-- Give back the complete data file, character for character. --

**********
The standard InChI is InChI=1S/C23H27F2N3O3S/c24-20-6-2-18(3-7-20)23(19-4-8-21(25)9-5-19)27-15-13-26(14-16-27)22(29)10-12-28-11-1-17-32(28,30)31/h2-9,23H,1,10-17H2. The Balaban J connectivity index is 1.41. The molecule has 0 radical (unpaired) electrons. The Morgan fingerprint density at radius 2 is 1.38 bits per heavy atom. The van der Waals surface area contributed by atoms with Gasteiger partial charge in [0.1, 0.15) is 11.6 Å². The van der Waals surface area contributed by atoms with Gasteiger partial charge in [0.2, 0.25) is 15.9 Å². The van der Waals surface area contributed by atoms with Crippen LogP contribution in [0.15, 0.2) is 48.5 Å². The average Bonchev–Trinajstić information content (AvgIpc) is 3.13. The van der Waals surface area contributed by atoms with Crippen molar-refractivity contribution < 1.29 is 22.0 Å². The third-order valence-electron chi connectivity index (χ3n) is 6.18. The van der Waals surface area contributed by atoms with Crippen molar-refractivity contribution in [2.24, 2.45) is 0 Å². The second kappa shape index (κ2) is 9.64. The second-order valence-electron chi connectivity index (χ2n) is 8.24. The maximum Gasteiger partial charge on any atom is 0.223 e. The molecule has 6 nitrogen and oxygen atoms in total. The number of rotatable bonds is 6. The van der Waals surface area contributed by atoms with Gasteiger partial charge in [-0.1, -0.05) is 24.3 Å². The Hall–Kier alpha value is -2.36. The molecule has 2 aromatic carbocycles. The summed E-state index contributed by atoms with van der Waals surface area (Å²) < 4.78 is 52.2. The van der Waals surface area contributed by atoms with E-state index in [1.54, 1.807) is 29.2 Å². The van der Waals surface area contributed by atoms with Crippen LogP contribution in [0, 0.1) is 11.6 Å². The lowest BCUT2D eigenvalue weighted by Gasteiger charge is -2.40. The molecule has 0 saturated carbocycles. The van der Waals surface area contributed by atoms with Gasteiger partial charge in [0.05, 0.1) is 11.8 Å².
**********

The standard InChI is InChI=1S/C23H27F2N3O3S/c24-20-6-2-18(3-7-20)23(19-4-8-21(25)9-5-19)27-15-13-26(14-16-27)22(29)10-12-28-11-1-17-32(28,30)31/h2-9,23H,1,10-17H2. The Balaban J connectivity index is 1.41. The molecule has 0 radical (unpaired) electrons. The Morgan fingerprint density at radius 2 is 1.38 bits per heavy atom. The van der Waals surface area contributed by atoms with Gasteiger partial charge in [0.1, 0.15) is 11.6 Å². The van der Waals surface area contributed by atoms with Gasteiger partial charge in [0.2, 0.25) is 15.9 Å². The van der Waals surface area contributed by atoms with Crippen LogP contribution in [0.15, 0.2) is 48.5 Å². The average Bonchev–Trinajstić information content (AvgIpc) is 3.13. The van der Waals surface area contributed by atoms with Crippen molar-refractivity contribution < 1.29 is 22.0 Å². The third-order valence-electron chi connectivity index (χ3n) is 6.18. The van der Waals surface area contributed by atoms with Crippen molar-refractivity contribution in [2.24, 2.45) is 0 Å². The second kappa shape index (κ2) is 9.64. The second-order valence-electron chi connectivity index (χ2n) is 8.24. The maximum Gasteiger partial charge on any atom is 0.223 e. The molecule has 6 nitrogen and oxygen atoms in total. The number of rotatable bonds is 6. The van der Waals surface area contributed by atoms with Gasteiger partial charge in [-0.1, -0.05) is 24.3 Å². The Hall–Kier alpha value is -2.36. The molecule has 2 aromatic carbocycles. The summed E-state index contributed by atoms with van der Waals surface area (Å²) < 4.78 is 52.2. The van der Waals surface area contributed by atoms with E-state index in [1.54, 1.807) is 29.2 Å². The van der Waals surface area contributed by atoms with Crippen LogP contribution in [0, 0.1) is 11.6 Å². The lowest BCUT2D eigenvalue weighted by Gasteiger charge is -2.40. The molecule has 0 saturated carbocycles. The van der Waals surface area contributed by atoms with Gasteiger partial charge in [0.05, 0.1) is 11.8 Å².